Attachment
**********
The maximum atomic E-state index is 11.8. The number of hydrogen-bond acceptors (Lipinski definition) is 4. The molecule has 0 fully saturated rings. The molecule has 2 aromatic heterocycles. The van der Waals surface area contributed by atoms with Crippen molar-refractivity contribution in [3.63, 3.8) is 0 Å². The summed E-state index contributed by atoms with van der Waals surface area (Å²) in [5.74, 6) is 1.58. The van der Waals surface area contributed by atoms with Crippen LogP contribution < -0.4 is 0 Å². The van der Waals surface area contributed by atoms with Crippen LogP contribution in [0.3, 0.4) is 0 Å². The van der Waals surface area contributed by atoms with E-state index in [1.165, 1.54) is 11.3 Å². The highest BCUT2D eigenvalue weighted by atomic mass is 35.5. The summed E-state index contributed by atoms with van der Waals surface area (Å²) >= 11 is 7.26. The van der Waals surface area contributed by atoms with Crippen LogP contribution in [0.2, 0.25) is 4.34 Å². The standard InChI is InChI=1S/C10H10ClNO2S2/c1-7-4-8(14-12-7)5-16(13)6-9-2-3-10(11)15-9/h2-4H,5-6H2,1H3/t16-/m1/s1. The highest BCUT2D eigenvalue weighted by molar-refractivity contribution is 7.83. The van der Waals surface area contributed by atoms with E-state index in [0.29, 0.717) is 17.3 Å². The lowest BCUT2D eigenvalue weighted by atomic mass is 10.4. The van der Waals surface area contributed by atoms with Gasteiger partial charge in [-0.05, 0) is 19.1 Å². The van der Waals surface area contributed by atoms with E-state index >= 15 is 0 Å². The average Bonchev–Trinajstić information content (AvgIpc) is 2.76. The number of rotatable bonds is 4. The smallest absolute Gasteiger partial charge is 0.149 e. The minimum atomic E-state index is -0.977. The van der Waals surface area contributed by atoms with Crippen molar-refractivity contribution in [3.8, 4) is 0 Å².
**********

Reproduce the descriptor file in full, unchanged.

The maximum atomic E-state index is 11.8. The number of hydrogen-bond acceptors (Lipinski definition) is 4. The molecule has 0 fully saturated rings. The molecule has 2 aromatic heterocycles. The van der Waals surface area contributed by atoms with Crippen molar-refractivity contribution in [3.63, 3.8) is 0 Å². The summed E-state index contributed by atoms with van der Waals surface area (Å²) in [5.74, 6) is 1.58. The van der Waals surface area contributed by atoms with Crippen LogP contribution < -0.4 is 0 Å². The van der Waals surface area contributed by atoms with Crippen LogP contribution in [0.3, 0.4) is 0 Å². The van der Waals surface area contributed by atoms with E-state index in [1.165, 1.54) is 11.3 Å². The highest BCUT2D eigenvalue weighted by atomic mass is 35.5. The summed E-state index contributed by atoms with van der Waals surface area (Å²) >= 11 is 7.26. The van der Waals surface area contributed by atoms with Crippen LogP contribution in [0.2, 0.25) is 4.34 Å². The standard InChI is InChI=1S/C10H10ClNO2S2/c1-7-4-8(14-12-7)5-16(13)6-9-2-3-10(11)15-9/h2-4H,5-6H2,1H3/t16-/m1/s1. The highest BCUT2D eigenvalue weighted by molar-refractivity contribution is 7.83. The van der Waals surface area contributed by atoms with E-state index in [0.29, 0.717) is 17.3 Å². The lowest BCUT2D eigenvalue weighted by atomic mass is 10.4. The van der Waals surface area contributed by atoms with Gasteiger partial charge in [-0.05, 0) is 19.1 Å². The van der Waals surface area contributed by atoms with E-state index >= 15 is 0 Å². The average Bonchev–Trinajstić information content (AvgIpc) is 2.76. The number of rotatable bonds is 4. The smallest absolute Gasteiger partial charge is 0.149 e. The minimum atomic E-state index is -0.977. The van der Waals surface area contributed by atoms with Crippen molar-refractivity contribution in [3.8, 4) is 0 Å².